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Mayor Cooper: Nashville’s football stadium will not be taxpayer burden under new plan| Opinion

Rather than pouring over a billion dollars into an aging stadium, we began working with the Titans and the state on the idea of building a new enclosed stadium for Nashville.

John Cooper
Guest Columnist
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  • John Cooper is the ninth mayor of Metro Nashville-Davidson County Government.
  • We are working on plans for a new stadium because doing nothing is not an option, and renovating the current stadium would be financially irresponsible.
  • Tourists and spending around the stadium will pay for this project, not Nashville families.

For the past 18 months, I have worked together with the Tennessee Titans and our valued state partners to explore all stadium options that make financial sense, provide benefits to our community, and keep the Titans in Tennessee for generations to come.

I want to give an update on the process and share the principles that have guided my thinking about a stadium solution.

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Doing nothing Is not an option   

Right now, under the original lease, Nashville taxpayers are on the hook for tens of millions of dollars per year for stadium maintenance and improvements.

Those are general fund dollars that we need for other essential priorities impacting neighborhoods and families – like our public schools, first responders, homelessness, and housing. The lease obligates Nashville to provide a “first-class” stadium until 2038, an obligation that now means either renovating the current stadium or building a new stadium.

Mayor John Cooper delivers his State of Metro Address at Southeast Community Center  in Antioch, Tenn., Wednesday, April 27, 2022.

Doing nothing means continuing to burden the Metro General Fund – an unacceptable status quo that will cost Nashville hundreds of millions of dollars.

A win for taxpayers

Equally important to me is the obligation that I feel to you – the obligation that we do not use your property taxes on a stadium deal.

Today, I’m excited to share that through collaboration with the Titans and state government, we are nearing a stadium solution that – unlike our current arrangement – will not burden Metro’s General Fund.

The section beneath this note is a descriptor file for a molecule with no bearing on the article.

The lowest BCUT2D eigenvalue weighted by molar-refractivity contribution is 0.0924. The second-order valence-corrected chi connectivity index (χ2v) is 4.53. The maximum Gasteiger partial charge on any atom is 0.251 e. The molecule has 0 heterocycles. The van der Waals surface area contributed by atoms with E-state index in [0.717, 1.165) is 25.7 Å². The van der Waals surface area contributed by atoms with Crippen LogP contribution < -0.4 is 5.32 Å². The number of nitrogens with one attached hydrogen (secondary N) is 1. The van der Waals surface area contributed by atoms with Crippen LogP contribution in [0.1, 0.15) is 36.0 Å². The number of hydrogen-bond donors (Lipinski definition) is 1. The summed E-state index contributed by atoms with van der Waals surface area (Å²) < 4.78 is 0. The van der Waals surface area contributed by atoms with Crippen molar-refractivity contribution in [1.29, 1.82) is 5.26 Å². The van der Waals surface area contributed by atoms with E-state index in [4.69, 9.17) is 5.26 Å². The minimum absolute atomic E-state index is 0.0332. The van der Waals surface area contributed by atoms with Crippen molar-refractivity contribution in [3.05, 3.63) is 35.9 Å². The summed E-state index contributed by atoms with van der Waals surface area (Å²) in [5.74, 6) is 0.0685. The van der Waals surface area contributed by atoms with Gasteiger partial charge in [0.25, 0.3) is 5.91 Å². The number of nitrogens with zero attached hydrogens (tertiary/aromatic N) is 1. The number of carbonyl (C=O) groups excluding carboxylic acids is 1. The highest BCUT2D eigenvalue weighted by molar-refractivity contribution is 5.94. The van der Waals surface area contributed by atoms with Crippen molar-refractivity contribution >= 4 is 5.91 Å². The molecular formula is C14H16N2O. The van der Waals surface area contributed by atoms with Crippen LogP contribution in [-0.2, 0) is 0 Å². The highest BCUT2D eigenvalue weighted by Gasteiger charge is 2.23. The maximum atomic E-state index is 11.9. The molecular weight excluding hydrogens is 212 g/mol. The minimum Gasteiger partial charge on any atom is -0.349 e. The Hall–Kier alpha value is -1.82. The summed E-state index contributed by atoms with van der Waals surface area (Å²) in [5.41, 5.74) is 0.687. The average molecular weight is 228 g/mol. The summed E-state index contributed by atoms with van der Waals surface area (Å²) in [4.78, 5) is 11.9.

As a city, we are in a different place today than we were 26 years ago.  Nashville voters made a smart bet by approving $144 million in sports authority bonds and general obligation bonds to build a stadium. Both Nashville and the entire state have benefited tremendously from having the Titans here, and now, we have the opportunity to expand those benefits by getting the city out of the stadium maintenance business.

We initially pursued renovations to Nissan Stadium thought to cost an estimated $600 million, but after factoring in rising interest rates, inflation, deferred maintenance and aging infrastructure, the cost increased to more than $1 billion.

Additionally, the current lease obligates the taxpayer through 2038 pushing our exposure even higher. Some of the stadium’s most basic infrastructure is nearing the end of its usable life. Rather than pouring over a billion dollars into an aging stadium, we began working with the Titans and the state on the idea of building a new enclosed stadium for Nashville.

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A team effort with the state and hospitality industry  

To finance construction of a new enclosed stadium, the state committed $500 million and passed legislation allowing an increase in the hotel-motel tax, which the hospitality industry supports.

In the event of construction overruns, I have asked that they be covered by the Titans. I will not sell public land, raise the sales tax, or spend your property tax dollars to fund the stadium.

Tourists and spending around the stadium will pay for this project, not your family.

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We are working on plans for a new stadium because doing nothing is not an option, and renovating the current stadium would be financially irresponsible. As we near a final stadium proposal, here are my commitments to you:

  • Under no circumstances will property tax or sales tax increases pay for stadium construction or future stadium maintenance or renovations.
  • The primary funding source for stadium construction will be the Titans and visitors to Nashville and the stadium campus. Taxpayers will be protected in the event of construction overruns.
  • The Titans will take on the financial responsibility of maintaining the stadium, removing Metro’s General Fund as the financial backstop.
  • Any new agreement will result in the Titans staying in Nashville for the long-term.
  • Metro will not sell any of the land that it owns on the East Bank in order to finance the stadium.
  • Metro will work with the Titans to secure high-paying jobs, meaningful minority contractor participation, parks and green-space, affordable housing, and a welcoming environment for Nashville residents that incorporates the stadium into the community vision for the surrounding neighborhood.

This is a challenging and exciting moment for our city. The Titans and Governor Lee, along with his colleagues at the state level, have been great partners throughout this process, and I am committed to securing the Titans future in Nashville in a way that protects taxpayers.

John Cooper is the ninth mayor of Metro Nashville-Davidson County Government.

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